Tuesday, January 25, 2011


Fargo begins with a message, "This film was based on true events," which you'll find in numerous other movies and which is used as some sort of selling point. I know more than a few people who buy into this as some amazing feat that makes a movie more attractive for historicity or some such. However for this film it's a lie, or at least the addendum is a lie. There was once a person who put up around a million for a ransom and there was a completely different guy who stuffed a corpse in a woodchipper attempting to get rid of the evidence, but those are the only two things that are "true" about the film. This I feel is a fitting introduction to the Coen's, they like to fuck with preconceived notions about films and that makes their movies that much more humorous.

I am not a Coen fanboy as it were but they certainly have an outstanding cinematographer that makes each and every film immersive. It had been extremely cold the past week here so I felt Fargo's Minnesotan icy winter was appropriate (ironically during filming they actually ran into a problem of their being no snow and had to import most of it). The film's narrative is relatively easy to follow but at the same time feels sort of disconnected, each character save the sheriff is independently dense and strangely motivated and except for the two "villains" they all speak with that Canadian type of accent.

Both of those villains are played exceptionally well, granted one of the roles wasn't exactly difficult to play but he still nailed the scenes to comedic effect. One is Steve Buscemi who is *surprise* a fast talking weasel who specializes in kidnapping morons for other morons who negotiate with rich morons to get money. The other introduces himself with the greatest line in cinematic history "Where is Pancake's House?" These two fellows set out on a mission to kidnap William H. Macy's wife so her rich dad can pay them off and he can get rid of some outstanding debt. The plot and length of the film are a fairly simple basic thriller but the way it turns out and the humorous design of the characters and portrayal of "Minnesota Nice" people are what makes this movie great.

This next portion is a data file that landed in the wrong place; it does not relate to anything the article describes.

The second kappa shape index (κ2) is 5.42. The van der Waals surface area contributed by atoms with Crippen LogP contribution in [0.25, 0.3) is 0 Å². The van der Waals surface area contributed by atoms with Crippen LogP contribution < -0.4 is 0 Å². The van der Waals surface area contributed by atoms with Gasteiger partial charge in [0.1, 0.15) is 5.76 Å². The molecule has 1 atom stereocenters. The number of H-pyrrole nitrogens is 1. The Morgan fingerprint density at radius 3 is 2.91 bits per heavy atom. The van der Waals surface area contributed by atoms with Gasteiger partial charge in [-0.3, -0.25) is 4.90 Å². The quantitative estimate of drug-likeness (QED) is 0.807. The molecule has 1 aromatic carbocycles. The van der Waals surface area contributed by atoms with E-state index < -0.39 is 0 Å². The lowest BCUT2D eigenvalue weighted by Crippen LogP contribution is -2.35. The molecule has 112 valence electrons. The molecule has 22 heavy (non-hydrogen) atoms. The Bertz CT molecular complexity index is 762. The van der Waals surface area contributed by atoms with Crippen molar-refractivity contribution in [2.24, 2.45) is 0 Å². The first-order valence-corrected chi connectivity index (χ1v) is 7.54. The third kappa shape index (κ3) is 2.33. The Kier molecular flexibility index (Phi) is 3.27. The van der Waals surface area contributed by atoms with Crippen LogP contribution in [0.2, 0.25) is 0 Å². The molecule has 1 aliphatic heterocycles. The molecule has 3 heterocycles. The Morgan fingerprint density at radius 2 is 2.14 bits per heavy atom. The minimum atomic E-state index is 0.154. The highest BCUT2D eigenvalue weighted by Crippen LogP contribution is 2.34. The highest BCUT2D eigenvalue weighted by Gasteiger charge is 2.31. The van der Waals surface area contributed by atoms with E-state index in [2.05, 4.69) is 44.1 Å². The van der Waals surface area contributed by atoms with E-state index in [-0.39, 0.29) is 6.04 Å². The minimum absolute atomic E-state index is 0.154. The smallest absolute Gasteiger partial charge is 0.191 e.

The sheriff, played by Frances McDormand, is introduced after they kill three people attempting to avoid discovery about 30 minutes into the film which is just 98 minutes long. However she is by far the best character and despite eye witnesses best efforts to describe the two men as vaguely as possible she still makes progress on the case. This incredible tip is what actually leads to her finding the house where the two villains are staying. Here's a non sequitor of a non sequitor within the film, which is hilarious after you've seen the film and fairly strange the first time, just a sample of Coen-style humor. The way he says "You were such a super lady, I been so lonely" is awesome.

Overall this is the most acclaimed film that the Coen's have made and I believe relatively the most commercially successful until True Grit. I don't necessarily think it's any better than No Country for Old Men but it's still an excellent film to add to their repertoire. While it might be slightly overrated to people that hate the Coen's (Fargo was great, everything else was terrible! They aren't funny! Blah blah blah) I still think it's a respectable film that feels just as immersive as their other works. The stark contrast of blood and snow is the most memorable part of the film for me.

Final Score: 9/10

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